According to the American Sleep Apnea Association, an estimated 1 to 4 percent of children suffer from sleep apnea— many of them being between 2 and 8 years old. Shocking, isn’t it? Learn more about sleep apnea in children below!
Possible signs of sleep apnea in children include:
- Snoring, snorting, coughing, or choking
- Long pauses in breathing while sleeping
- Tossing and turning often in bed
- Primarily breathing through their mouth while asleep
- Experiencing night sweats due to having to work harder to breathe
Untreated pediatric sleep problems can be linked to other issues such as attention-deficit hyperactivity disorder. Studies have suggested that as many as 25 percent of children diagnosed with ADHD may actually have symptoms of obstructive sleep apnea and that their learning difficulty and behavior problems can be partially attributed to chronically fragmented sleep. Bed-wetting, sleep-walking, slowed growth, hormonal/ metabolic problems, ‘failure to thrive’, and obesity may also be related to sleep apnea.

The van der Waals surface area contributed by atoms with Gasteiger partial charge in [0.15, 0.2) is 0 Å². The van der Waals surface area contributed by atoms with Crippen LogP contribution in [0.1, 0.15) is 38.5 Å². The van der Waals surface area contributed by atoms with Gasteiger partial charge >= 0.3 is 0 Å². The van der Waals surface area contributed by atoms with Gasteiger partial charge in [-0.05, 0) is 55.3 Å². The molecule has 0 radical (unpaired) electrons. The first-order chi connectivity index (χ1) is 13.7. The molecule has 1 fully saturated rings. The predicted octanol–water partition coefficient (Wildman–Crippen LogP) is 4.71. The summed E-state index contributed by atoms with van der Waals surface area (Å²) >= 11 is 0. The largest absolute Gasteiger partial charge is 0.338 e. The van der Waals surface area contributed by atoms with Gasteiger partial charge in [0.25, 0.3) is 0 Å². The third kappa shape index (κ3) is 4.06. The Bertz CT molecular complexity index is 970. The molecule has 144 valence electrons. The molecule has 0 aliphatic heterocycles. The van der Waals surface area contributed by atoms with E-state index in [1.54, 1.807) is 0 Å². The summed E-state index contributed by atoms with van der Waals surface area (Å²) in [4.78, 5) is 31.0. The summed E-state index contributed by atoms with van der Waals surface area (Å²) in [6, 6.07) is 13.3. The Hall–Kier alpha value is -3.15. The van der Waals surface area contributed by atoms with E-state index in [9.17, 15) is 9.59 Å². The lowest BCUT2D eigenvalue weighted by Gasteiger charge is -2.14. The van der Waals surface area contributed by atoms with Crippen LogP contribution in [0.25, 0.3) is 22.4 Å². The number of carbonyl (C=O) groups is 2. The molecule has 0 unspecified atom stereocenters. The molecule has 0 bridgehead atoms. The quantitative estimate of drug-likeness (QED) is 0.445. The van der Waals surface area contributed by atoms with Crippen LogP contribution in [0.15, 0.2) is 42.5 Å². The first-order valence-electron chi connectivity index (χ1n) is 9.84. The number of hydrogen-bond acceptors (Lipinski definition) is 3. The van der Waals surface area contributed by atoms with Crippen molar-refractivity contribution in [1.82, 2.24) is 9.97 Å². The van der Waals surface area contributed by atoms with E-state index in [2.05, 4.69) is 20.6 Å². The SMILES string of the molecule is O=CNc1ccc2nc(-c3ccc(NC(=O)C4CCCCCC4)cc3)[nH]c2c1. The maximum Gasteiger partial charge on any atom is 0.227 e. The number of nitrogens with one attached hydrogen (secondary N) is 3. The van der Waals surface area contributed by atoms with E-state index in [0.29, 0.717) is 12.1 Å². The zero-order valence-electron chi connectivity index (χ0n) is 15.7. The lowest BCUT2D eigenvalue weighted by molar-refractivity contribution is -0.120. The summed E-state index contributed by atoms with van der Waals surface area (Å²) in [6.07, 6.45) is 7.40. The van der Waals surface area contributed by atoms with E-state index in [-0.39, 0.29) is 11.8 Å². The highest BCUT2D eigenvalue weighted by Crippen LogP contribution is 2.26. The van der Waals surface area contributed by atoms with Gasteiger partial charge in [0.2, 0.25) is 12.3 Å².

Diagnosis and Tests
If you believe your child could be suffering from sleep apnea, you may want to seek out the expertise of a pediatrician who specializes in sleep disorders. Getting an accurate diagnosis will likely require a an overnight stay in a sleep lab.
Testing might include:
Polysomnogram- Medical professional evaluate your child’s condition during an overnight sleep study. This test uses sensors applied to the body to record brain wave activity, breathing patterns, snoring, oxygen levels, heart rate, and muscle activity while your child sleeps.
Oximetry- If obstructive sleep apnea is suspected, and a full polysomnogram isn’t needed or available, an overnight recording of oxygen levels might help make the diagnosis. This can be done at home, but it sometimes fails to give the diagnosis.
Electrocardiogram- Sensor patches with wires attached (electrodes) measure the electrical impulses given off by your child’s heart. Doctors may use this test to determine if your child has an underlying heart condition.
When it comes down to treatment, surgical removal of the adenoids and tonsils is the most common approach. If an adenotonsillectomy is not carried out or does not alleviate the issue, positive airway pressure therapy might be prescribed. Oral appliances may even be used in some cases, especially in adolescents whose facial bone growth is nearly complete. Medications such as topical nasal steroids might also ease sleep apnea symptoms for some children with mild obstructive sleep apnea. For children with allergies, montelukast might help relieve symptoms when used alone, or with nasal steroids.